Kirkland, WA (PRWEB) May 01, 2014
Tetiaroa Society, the nonprofit aimed at bringing scientists and researchers from around the world to conduct studies on the Tahitian atoll of Tetiaroa in French Polynesia, announced the official opening of its Ecostation today.
Tetiaroa is a ring of 12 islets, or motus, around a 4.5 mile-wide lagoon and is owned by the late Marlon Brando’s estate. The actor spent many years on his private retreat planning ways he could conserve its natural beauty and implement sustainable features, including energy sourced from the sun and coconut oil, which are used exclusively for power on Tetiaroa.
Tetiaroa Society plays a pivotal role in preserving local cultural interests on Tetiaroa and expanding the scientific lessons learned across the world. The Ecostation features a 40-square-meter dry lab and a 75-square-meter wet lab plumbed with fresh water, surface seawater and deep ocean water, with an outdoor aquarium, is designed to 100% LEED platinum specification and acts as a hub of education, conservation, and creative science. It has been optimized with the expertise of visiting Smithsonian scientists as well as those from other research organizations.
“The official opening of Tetiaroa Society’s Ecostation is a key moment in our collective mission for sustainable interdependence in French Polynesia and around the world,” said Hinano Bagnis, Ph.D., executive director of Tetiaroa Society. “The Ecostation provides world-class scientists access to a rich ecosystem ideal for researching interactions between man and nature. As we face a watershed period in the health of our planet, Tetiaroa, a land rich in cultural history and supported by Tahitians as a sacred place, represents the opportunity to renew our pact with the environment by bridging the cultural knowledge and wisdom of our ancestors with the latest scientific thinking. This alliance, this ‘University of the Sea’ that Marlon Brando envisioned, can give hope to future generations.”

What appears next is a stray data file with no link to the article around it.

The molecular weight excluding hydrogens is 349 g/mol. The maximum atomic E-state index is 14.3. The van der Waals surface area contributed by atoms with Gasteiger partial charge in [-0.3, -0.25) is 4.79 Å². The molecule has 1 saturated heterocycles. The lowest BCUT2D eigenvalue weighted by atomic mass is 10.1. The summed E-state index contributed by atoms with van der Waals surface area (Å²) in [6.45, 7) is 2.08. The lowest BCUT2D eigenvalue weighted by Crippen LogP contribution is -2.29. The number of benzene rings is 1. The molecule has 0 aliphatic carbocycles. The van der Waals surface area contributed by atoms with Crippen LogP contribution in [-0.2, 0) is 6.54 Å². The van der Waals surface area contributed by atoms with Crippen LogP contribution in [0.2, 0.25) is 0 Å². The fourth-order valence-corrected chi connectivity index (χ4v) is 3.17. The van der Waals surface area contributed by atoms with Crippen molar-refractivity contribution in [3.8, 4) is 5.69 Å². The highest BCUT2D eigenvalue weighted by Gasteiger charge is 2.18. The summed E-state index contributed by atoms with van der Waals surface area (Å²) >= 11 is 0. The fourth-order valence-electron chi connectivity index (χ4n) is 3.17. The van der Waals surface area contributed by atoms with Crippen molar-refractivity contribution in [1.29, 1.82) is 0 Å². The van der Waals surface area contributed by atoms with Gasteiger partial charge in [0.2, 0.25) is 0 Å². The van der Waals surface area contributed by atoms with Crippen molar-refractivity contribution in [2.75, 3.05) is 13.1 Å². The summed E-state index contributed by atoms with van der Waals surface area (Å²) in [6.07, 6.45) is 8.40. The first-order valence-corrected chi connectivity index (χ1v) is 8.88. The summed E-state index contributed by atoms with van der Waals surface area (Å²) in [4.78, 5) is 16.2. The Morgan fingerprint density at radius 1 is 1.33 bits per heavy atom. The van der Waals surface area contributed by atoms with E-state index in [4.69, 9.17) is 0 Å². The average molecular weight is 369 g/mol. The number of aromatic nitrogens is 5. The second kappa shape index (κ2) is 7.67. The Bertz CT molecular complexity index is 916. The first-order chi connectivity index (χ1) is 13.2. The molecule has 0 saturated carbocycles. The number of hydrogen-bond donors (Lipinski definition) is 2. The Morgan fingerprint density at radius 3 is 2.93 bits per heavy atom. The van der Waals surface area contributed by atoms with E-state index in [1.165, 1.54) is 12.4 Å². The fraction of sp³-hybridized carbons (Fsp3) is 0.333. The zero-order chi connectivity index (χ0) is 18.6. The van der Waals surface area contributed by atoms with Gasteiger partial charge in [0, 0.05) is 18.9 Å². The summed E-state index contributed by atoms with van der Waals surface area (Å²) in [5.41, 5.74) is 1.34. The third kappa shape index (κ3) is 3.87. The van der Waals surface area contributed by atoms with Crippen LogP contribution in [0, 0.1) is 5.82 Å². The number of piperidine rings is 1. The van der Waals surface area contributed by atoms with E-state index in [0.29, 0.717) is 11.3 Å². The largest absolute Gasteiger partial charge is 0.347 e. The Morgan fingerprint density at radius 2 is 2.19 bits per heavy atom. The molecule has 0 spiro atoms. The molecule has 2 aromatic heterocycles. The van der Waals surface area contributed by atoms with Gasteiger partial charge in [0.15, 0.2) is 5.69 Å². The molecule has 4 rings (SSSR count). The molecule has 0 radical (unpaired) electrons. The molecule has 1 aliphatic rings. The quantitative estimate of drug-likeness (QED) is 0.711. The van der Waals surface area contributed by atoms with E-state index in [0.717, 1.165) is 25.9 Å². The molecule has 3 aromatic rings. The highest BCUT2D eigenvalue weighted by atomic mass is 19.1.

Current partners include the University of Washington, University of Minnesota, University of Redlands, University of Hawaii, and Centre de Recherches Insulaires et Observatoire de l’Environnement (CRIOBE).
Tetiaroa Society is a tax-exempt 501(c)(3) U.S. nonprofit established by Brando Enterprises and Richard Bailey of Pacific Beachcomber. Pacific Beachcomber gifted the Ecostation to the Society.
For more information, please go to http://www.tetiaroasociety.org.
About Tetiaroa Society
Tetiaroa Society is a tax-exempt 501(c)(3) U.S. nonprofit organization dedicated to exploring innovative solutions to the world’s most pressing issues relating to sustainable interdependence. Named after the privately owned atoll of Tetiaroa, French Polynesia, Tetiaroa Society supports conservation efforts aimed at developing the understanding of harmonious interactions between people and their surrounding ecosystems. Inspired by the late Marlon Brando’s vision to preserve sanctuaries for future generations and raise awareness of the fragility of our environment, Tetiaroa Society was founded by Brando Enterprises, which owns the atoll, and Richard Bailey of Pacific Beachcomber, and is supported by high profile members of the international scientific and entertainment communities. As a site of high historical value, as well as rich scientific research opportunities, Tetiaroa Society plays a pivotal role in preserving local cultural interests on Tetiaroa and expanding the scientific lessons learned to create a farther-reaching and globally significant purpose.